Colliery bosses asked to work in pits

10:41, July 09, 2010      

Email | Print | Subscribe | Comments | Forum 

Premier Wen Jiabao has asked the country's mining bosses to work below ground beside miners in pits while they direct excavations in the latest effort to raise safety standards.

At a State Council meeting on Wednesday, Wen lamented the nation's "serious" work safety situation and the frequent occurrence of large-scale industrial accidents, according to a press release posted on the cabinet's website.

He said mine managers should share the risks with miners as a way of ensuring that companies more closely observe safety rules.

"Enterprise leaders should work on-site shifts in rotation, while coal mine and non-coal mine leaders should work shifts and descend into mine pits with workers," he said.

The order is intended to remind mine directors to troubleshoot potential safety hazards in a timely manner, which it is hoped will help prevent more miners from dying in disastrous accidents, according to the release.

"It's the first time that the State Council makes it clear to the mine chiefs," said Li Haowen, a publicity official with the State Administration of Work Safety, the national safety watchdog.

All workers are also required to receive training before they descend into mining pits, the release said.

Along with the mining industry, Wen demanded that work safety standards be improved in the transportation, construction, chemical and metallurgy industries.

According to the release, technical facilities and safety equipment are to become mandatory in pits.

It also warns that tougher punishments will be imposed on mining enterprises and directors found to be responsible for tragic accidents.

Source:China Daily

(Editor:梁军)

  • Do you have anything to say?

双语词典
dictionary

  
Special Coverage
  • Premier Wen Jiabao visits Hungary, Britain, Germany
  • From drought to floods
Major headlines
Editor's Pick
  • On Sept. 28, tourists travel around the Mingshashan Scenic Area in Dunhuang, Gansu province by camel. With the National Day vacation right around the corner, more and more tourists from home and abroad are going to Dunhuang. Riding on a camel, they travel in the desert to enjoy the cities rare form of natural scenery. (Xinhua/Zhang Weixian)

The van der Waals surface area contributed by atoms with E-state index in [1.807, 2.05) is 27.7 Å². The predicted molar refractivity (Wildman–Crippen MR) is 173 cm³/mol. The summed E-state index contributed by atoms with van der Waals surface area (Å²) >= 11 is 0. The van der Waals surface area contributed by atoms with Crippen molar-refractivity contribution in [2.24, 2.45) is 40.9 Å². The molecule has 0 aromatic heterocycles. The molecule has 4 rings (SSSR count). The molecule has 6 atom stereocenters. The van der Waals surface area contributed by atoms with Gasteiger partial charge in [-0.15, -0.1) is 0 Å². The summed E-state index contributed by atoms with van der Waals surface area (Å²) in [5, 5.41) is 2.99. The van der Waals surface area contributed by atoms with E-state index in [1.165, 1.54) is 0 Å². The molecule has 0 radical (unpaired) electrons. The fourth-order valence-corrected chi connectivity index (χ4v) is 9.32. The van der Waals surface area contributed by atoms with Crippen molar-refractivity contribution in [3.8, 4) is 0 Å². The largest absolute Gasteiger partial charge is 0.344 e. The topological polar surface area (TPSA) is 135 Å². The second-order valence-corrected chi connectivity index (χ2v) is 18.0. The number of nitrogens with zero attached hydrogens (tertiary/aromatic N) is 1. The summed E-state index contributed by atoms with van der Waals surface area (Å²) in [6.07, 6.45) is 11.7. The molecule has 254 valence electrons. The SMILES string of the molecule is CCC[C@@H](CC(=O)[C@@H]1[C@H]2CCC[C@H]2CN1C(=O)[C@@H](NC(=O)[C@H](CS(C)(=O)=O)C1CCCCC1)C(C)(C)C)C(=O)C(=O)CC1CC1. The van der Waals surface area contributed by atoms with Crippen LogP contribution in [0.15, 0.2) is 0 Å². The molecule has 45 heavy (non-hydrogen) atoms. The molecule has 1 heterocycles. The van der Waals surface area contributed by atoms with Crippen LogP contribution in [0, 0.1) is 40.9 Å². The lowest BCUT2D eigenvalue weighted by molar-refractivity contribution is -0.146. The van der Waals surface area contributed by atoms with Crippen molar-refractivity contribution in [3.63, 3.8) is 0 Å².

• Chinese forest armed forces work together with forest firefighters on Sept. 28. (Xinhua/Chai Liren)
  • Photo taken on Sept. 29, 2011 shows strong wind blows trees in Sanya, south China's Hainan Province. Typhoon Nesat heads towards south China and is moving at an average wind speed of 20 km per hour toward the west coast of China's Guangdong Province. (Xinhua/Hou Jiansen)
  • A fallen tree is seen on a road in Qionghai, south China's Hainan Province, Sept. 29, 2011. Typhoon Nesat was predicted to land in Hainan later Thursday, bringing heavy rainfalls to the island. (Xinhua/Meng Zhongde)
  • Arash Kamalvand (L) of Iran spikes the ball during the semifinal against South Korea at the 16th Asian Men's Volleyball Championship in Tehran, Iran, Sept. 28, 2011. Iran won 3-1 to advance to the final. (Xinhua/Ahmad Halabisaz)
  • A man visits "Thy Word Is Truth, the Bible Ministry Exhibition of the Protestant Church in China", during its opening at Mount Vernon Place United Methodist Church in Washington DC, capital of the United States, Sept. 28, 2011. Through the Bible's various Chinese versions, ancient or modern, as well as pictures, paintings, calligraphy, art works and historical documents, the exhibition was expected to give an overall understanding of how Bible was brought into China, how it was translated, published, distributed and loved. (Xinhua/Zhang Jun)
Hot Forum Discussion